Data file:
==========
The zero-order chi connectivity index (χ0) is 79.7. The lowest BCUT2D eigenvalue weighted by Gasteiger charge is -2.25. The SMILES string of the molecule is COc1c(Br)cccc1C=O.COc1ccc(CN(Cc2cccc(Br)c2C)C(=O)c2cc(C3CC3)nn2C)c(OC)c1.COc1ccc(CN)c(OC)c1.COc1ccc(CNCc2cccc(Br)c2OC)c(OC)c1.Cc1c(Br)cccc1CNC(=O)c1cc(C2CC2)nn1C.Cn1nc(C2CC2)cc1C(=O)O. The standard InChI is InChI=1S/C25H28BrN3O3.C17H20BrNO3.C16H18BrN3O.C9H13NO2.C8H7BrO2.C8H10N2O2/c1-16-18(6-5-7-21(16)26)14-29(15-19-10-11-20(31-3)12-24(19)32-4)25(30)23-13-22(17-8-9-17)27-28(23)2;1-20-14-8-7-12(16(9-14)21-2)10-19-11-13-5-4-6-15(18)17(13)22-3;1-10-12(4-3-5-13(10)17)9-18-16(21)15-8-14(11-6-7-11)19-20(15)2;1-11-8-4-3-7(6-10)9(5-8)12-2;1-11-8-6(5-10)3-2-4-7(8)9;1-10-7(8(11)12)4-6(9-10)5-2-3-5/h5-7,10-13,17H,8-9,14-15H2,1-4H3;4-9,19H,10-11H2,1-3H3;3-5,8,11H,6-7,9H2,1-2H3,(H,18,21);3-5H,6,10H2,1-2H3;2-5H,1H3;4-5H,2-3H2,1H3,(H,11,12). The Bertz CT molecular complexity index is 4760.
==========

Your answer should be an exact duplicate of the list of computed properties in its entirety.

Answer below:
The zero-order chi connectivity index (χ0) is 79.7. The lowest BCUT2D eigenvalue weighted by Gasteiger charge is -2.25. The SMILES string of the molecule is COc1c(Br)cccc1C=O.COc1ccc(CN(Cc2cccc(Br)c2C)C(=O)c2cc(C3CC3)nn2C)c(OC)c1.COc1ccc(CN)c(OC)c1.COc1ccc(CNCc2cccc(Br)c2OC)c(OC)c1.Cc1c(Br)cccc1CNC(=O)c1cc(C2CC2)nn1C.Cn1nc(C2CC2)cc1C(=O)O. The standard InChI is InChI=1S/C25H28BrN3O3.C17H20BrNO3.C16H18BrN3O.C9H13NO2.C8H7BrO2.C8H10N2O2/c1-16-18(6-5-7-21(16)26)14-29(15-19-10-11-20(31-3)12-24(19)32-4)25(30)23-13-22(17-8-9-17)27-28(23)2;1-20-14-8-7-12(16(9-14)21-2)10-19-11-13-5-4-6-15(18)17(13)22-3;1-10-12(4-3-5-13(10)17)9-18-16(21)15-8-14(11-6-7-11)19-20(15)2;1-11-8-4-3-7(6-10)9(5-8)12-2;1-11-8-6(5-10)3-2-4-7(8)9;1-10-7(8(11)12)4-6(9-10)5-2-3-5/h5-7,10-13,17H,8-9,14-15H2,1-4H3;4-9,19H,10-11H2,1-3H3;3-5,8,11H,6-7,9H2,1-2H3,(H,18,21);3-5H,6,10H2,1-2H3;2-5H,1H3;4-5H,2-3H2,1H3,(H,11,12). The Bertz CT molecular complexity index is 4760.